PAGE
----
Tehran: In case of a possible military strike on Iran by Israel, Tehran will be able to rapidly rout the Israeli military as it has already been hit by a high rate of internal dissent, an American military analyst has said.
In an article published on the website of Iran's state-run Press TV, Gordon Duff, a senior editor at Veterans Today, an American military and foreign affairs journal, said that in case of an attack, the Israeli army will be "easily swept aside" by the Iranians.
This was because Israel "has no capability of operating logistically and is already faced with a population that is asking for an end to compulsory military service", the report said.
"Young Israelis say they are tired of hearing the continual fear mongering and no longer find any of the 'threats' the Likudist regime harps about credible," the writer said.
The "Likudist regime" referred to the government of the Likud party led by Benjamin Netanyahu.
He said that up to 50 per cent of Israeli youth are refusing military service of which "ultra-orthodox" Jews are already exempt.
"In an interview with a former US military attache to Israel, I was told that only a few units of the Israeli army are 'first-rate' with the rest much less capable," Duff said.
He said that due to its fear of Iran, Israel may resort to any strategy to get other countries engaged in a war against Tehran.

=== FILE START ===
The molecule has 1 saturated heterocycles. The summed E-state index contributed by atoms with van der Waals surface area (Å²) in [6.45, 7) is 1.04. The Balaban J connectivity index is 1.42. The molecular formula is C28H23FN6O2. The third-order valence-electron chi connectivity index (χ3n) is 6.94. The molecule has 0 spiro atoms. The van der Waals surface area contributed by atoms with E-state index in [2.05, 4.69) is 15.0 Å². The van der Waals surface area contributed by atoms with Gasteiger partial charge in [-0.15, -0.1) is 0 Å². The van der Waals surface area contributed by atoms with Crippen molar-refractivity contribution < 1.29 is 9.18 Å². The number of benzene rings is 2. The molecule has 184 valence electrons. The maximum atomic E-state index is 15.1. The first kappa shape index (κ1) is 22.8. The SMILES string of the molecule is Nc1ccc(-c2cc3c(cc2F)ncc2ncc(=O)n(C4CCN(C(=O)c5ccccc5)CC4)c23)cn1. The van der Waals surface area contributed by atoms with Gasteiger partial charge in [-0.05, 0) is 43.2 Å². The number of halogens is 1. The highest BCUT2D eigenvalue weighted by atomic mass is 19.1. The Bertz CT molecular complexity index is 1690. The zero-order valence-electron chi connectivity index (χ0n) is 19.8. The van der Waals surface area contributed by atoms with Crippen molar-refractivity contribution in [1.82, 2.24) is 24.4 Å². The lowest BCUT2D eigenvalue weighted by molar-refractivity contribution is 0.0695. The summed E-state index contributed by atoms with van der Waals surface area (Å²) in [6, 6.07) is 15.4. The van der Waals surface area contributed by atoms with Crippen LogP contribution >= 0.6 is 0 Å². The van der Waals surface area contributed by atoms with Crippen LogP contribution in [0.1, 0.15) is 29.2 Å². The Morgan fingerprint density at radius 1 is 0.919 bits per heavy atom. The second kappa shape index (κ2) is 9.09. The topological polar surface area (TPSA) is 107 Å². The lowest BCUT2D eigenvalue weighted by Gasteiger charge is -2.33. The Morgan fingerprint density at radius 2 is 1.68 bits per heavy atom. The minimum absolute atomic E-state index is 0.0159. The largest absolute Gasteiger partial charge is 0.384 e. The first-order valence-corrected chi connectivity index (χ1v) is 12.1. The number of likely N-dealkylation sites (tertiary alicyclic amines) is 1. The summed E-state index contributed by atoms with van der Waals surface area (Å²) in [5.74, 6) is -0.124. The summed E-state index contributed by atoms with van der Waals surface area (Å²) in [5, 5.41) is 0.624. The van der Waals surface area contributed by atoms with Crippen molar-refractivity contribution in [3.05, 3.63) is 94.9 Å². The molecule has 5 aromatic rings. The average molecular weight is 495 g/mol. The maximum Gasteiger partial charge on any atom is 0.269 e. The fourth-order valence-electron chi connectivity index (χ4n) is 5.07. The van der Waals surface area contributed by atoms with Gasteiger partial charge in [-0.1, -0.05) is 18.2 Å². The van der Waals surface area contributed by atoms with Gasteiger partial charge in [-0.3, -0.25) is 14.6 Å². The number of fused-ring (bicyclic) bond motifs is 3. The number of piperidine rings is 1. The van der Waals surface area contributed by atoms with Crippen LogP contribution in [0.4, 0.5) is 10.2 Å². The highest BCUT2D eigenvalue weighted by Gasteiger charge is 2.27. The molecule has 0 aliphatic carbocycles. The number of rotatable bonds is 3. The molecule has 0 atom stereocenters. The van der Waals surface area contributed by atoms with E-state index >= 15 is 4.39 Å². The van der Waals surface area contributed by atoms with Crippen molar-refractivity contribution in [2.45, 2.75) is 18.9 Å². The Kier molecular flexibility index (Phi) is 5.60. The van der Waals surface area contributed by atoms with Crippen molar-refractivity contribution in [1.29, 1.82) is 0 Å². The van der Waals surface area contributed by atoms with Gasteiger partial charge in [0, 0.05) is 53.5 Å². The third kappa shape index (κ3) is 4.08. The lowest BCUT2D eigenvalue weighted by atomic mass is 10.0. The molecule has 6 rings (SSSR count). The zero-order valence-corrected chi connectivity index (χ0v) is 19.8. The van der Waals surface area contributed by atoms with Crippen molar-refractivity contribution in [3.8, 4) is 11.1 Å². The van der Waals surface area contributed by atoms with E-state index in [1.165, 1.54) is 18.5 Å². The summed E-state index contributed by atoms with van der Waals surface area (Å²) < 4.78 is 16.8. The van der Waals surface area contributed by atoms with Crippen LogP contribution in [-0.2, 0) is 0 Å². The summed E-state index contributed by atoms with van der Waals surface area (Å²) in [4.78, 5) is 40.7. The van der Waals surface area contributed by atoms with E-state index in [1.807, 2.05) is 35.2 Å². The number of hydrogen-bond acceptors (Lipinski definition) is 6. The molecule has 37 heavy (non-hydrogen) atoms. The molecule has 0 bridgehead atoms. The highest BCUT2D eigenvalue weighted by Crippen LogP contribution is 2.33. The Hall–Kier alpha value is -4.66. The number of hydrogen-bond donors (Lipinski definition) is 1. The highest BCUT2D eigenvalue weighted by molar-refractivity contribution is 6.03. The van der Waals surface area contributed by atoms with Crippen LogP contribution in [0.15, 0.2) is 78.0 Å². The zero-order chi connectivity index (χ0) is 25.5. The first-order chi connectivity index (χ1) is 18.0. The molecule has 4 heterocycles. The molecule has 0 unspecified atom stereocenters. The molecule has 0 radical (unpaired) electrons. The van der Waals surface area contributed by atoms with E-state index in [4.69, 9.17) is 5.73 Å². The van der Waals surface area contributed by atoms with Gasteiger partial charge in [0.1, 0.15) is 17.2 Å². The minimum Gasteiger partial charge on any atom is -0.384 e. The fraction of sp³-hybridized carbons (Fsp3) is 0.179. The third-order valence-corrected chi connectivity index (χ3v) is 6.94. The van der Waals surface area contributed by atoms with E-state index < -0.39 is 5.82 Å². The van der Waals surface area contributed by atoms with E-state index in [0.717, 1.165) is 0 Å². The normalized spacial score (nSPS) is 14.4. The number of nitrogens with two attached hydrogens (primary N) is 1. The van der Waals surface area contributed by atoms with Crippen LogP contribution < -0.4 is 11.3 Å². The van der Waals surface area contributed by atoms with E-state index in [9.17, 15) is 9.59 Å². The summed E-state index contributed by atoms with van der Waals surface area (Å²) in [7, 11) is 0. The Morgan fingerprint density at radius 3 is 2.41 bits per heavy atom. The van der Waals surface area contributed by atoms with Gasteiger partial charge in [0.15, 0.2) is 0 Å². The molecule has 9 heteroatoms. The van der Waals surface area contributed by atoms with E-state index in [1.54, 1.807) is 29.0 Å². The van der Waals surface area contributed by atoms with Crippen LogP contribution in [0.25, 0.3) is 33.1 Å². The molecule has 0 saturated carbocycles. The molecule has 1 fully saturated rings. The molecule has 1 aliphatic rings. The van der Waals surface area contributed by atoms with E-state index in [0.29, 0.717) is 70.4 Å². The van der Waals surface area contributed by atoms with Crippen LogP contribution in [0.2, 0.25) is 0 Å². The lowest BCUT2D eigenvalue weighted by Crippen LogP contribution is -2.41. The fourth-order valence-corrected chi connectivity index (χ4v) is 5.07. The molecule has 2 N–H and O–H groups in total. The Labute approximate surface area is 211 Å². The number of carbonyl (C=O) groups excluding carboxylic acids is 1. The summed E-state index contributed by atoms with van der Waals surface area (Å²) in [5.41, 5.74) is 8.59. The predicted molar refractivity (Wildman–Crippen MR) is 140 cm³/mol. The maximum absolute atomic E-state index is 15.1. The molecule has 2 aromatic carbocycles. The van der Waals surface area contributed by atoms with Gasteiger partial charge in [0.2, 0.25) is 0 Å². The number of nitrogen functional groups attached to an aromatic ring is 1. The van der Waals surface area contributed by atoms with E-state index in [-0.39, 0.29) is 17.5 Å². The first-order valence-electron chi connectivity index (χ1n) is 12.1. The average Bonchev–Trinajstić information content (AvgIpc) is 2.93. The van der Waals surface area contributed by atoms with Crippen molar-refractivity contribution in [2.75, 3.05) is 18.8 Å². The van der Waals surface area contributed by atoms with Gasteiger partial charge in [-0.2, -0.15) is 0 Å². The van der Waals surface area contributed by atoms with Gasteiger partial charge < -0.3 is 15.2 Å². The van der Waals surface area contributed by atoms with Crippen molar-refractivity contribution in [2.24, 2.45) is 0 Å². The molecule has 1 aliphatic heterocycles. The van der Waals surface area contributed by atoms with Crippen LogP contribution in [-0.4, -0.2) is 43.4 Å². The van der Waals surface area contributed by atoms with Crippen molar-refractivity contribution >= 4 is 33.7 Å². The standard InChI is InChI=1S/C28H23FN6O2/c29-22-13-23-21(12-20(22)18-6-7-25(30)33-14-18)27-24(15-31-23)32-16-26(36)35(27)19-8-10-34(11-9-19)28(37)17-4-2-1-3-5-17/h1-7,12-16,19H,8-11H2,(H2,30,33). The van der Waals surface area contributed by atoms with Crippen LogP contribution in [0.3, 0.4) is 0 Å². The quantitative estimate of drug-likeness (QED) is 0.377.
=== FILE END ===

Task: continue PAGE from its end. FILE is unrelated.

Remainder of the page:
"Israel is likely to try to precipitate a war on Iran by staging an attack on the US, its forces in the Persian Gulf region or on a European NATO target, most likely the London Olympics. There has been highly credible information that an attack on the Olympics is planned," he said.
After attacking the US ships in the Persian Gulf or the London Olympics, Israel will use its powerful lobby in the US and international media to blame Iran for what had happened, he said.
"With world economies on the edge of general collapse, any major conflict, particularly one that could draw in China or, worse still, present the US in the role of aggressor and Israeli military surrogate again, would be historically unsustainable," the analyst wrote.